Dear Members and Friends of St. John,
Life at St. John has been extremely busy, in a good way, since the beginning of Lent. Since, Ash Wednesday, February 14 this year, God has worked to grow His people through mid-week Lenten worship and fellowship meals, through a Confirmation Retreat and a marriage retreat, through a ski outing and a congregational ice fishing outing. We learned through a presentation by Jews for Jesus followed by a Passover meal. Seventh grade students received first communion. Our high school youth group led Good Friday worship, and families enjoyed the Easter festival. On Easter morning we celebrated Jesus’ rising from the dead with 3 worship services, and with our Easter breakfast. In addition, the week after Easter we celebrated Confirmation Day for 11 students. At the same time we have been working on plans for a congregational outing to see Mary Poppins, on plans for the upcoming community picnic, and we are planning for a congregational trip to possibly lead Vacation Bible School in Akiak. Whew!! I’m ready for a vacation!
But, during the day on Tuesday, before Kathy and I left for vacation that evening, I visited a family who had lost a son. I also visited with a member who will have brain surgery next week. I was also called to the hospital for a member who is in critical condition. In some ways, even though I’m ready for a vacation, it is hard to leave. It is hard to leave when people need God’s care, and when, as a pastor, that is what I am called to do, to care for God’s sheep.
In the back of my mind are God’s words spoken by the Old Testament prophet, Ezekiel, against the self-serving priests of Ezekiel’s time.
2 "Son of man, prophesy against the shepherds of Israel; prophesy and say to them: 'This is what the Sovereign LORD says: Woe to the shepherds of Israel who only take care of themselves! Should not shepherds take care of the flock? 3 You eat the curds, clothe yourselves with the wool and slaughter the choice animals, but you do not take care of the flock. 4 You have not strengthened the weak or healed the sick or bound up the injured. You have not brought back the strays or searched for the lost. You have ruled them harshly and brutally. 5 So they were scattered because there was no shepherd, and when they were scattered they became food for all the wild animals.
I don’t want to neglect the sheep and lambs of God. Actually, I find that it is an honor and a privilege, not just a job, to bring God’s love to His people. Yet, because of work travel, or vacations, in the past I have missed weddings, anniversaries, funerals, and other important events in the lives of God’s people. I care for the people of St. John and regret having missed these occasions.
However, I have a book of pastoral theology on my shelf that is entitled, “The Under-shepherd Under Christ.” David reminds people of all ages who the real Shepherd is. You know the first line of Psalm 23. “The LORD is my shepherd,” God is THE shepherd. A pastor is an “under-shepherd,”
In John 10 Jesus gives more insight into the relationship of God as shepherd for His people. Jesus taught about Himself, 11 "I am the good shepherd. The good shepherd lays down his life for the sheep. . . . 27 My sheep listen to my voice; I know them, and they follow me. 28 I give them eternal life, and they shall never perish; no one can snatch them out of my hand. 29 My Father, who has given them to me, is greater than all; no one can snatch them out of my Father's hand. (John 10:11, 27-28) Only God is the real Shepherd, the real care-giver of His sheep. Only God can forgive, can heal, and give eternal life. The job of a pastor, in fact the job of God’s church, is to point to Jesus as the source of love and life which God’s people need.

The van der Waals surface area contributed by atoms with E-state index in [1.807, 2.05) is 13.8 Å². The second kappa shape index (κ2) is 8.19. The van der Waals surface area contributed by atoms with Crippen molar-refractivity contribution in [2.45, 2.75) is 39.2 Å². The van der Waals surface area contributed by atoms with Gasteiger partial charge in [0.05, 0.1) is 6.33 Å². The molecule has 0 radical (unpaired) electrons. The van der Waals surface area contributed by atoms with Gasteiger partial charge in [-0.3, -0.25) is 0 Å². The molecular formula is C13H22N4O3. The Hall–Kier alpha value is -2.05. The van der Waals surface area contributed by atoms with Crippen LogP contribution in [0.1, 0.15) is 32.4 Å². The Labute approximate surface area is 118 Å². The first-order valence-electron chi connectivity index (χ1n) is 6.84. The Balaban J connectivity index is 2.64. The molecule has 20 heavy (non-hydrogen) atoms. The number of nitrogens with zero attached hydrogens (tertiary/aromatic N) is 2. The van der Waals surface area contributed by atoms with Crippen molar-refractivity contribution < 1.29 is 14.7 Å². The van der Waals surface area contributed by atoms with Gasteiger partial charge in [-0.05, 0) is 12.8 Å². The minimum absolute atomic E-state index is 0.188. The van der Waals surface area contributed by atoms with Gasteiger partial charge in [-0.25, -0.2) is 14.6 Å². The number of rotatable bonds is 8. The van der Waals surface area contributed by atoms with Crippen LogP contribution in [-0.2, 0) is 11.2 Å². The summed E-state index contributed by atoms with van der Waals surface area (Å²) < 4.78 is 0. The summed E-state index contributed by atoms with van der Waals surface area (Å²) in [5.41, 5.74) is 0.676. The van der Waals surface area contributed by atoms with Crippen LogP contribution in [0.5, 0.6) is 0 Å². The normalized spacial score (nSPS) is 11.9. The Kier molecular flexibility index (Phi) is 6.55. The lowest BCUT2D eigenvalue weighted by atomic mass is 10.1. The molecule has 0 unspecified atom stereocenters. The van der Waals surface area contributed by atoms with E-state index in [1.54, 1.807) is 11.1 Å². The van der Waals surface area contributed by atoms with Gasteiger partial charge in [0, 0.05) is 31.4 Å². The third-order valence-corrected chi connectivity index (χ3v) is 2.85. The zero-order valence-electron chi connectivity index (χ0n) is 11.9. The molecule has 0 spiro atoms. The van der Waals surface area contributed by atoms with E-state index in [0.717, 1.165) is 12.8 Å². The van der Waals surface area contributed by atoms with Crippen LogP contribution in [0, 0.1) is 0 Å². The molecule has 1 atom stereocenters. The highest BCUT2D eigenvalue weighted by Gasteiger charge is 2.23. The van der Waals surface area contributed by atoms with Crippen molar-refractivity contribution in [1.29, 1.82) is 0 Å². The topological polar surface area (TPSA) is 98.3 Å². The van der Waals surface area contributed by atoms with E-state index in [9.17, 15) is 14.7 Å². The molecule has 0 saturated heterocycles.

So, on Tuesday I read from Psalm 23 to our member in the hospital. I shared the John 10 verse above with our member facing surgery. I also contacted some others who will help provide care for those facing these issues of life while I am gone.
It is good to get away, to rest, to refresh, to re-create, to be renewed. But, it is also a blessing to share the Good Shepherd and all His blessings with the people of God and the sheep of God. Thank you for giving me that joy and that privilege.
A Child of God, Thankful for the Privilege of Caring for God’s Sheep,
P.S. Confirmation Day was celebrated on Sunday, April 8, at St. John. This year those confirmed included Amber Alexander, Regina Carlson, Kai Kastar, John Merritt, Thomas Merritt, Jack Nance, Jacob Osterkamp, Luke Peltier, Cooper Singleton, Dezzy Watkins, and Julia Watkins. Here are pictures from Confirmation Day. https://photos.app.goo.gl/TdCiR7K8EZYLq0r33
P.P.S. While on a trip to Portland I got to visit with David Grosz on April 6. David is doing well in his recovery from cancer, and will travel to Mongolia and Hong Kong for the World Mission Prayer League at the end of May. Here is a picture of David. https://photos.app.goo.gl/TEhVFBfHCAVmvvCE3
P.P.P.S. Because of leaving on vacation, these are probably pictures of my last (I think) ice fishing outing of Spring 2018. Kym Miller and I both kept a limit of rainbow trout. https://photos.app.goo.gl/f291Vl281u6YJ4B22
ABOUT ‘THOUGHTS FROM THE PASTOR’ - I am sending these e-mail messages, hopefully weekly, to all St. John members and friends whose e-mails I have. (I am regularly adding new names of friends and members – in case you are just receiving this e-mail for the first time.) However, if you do not want to receive this e-mail, please let me know, and I’ll gladly leave your name off my list for this message.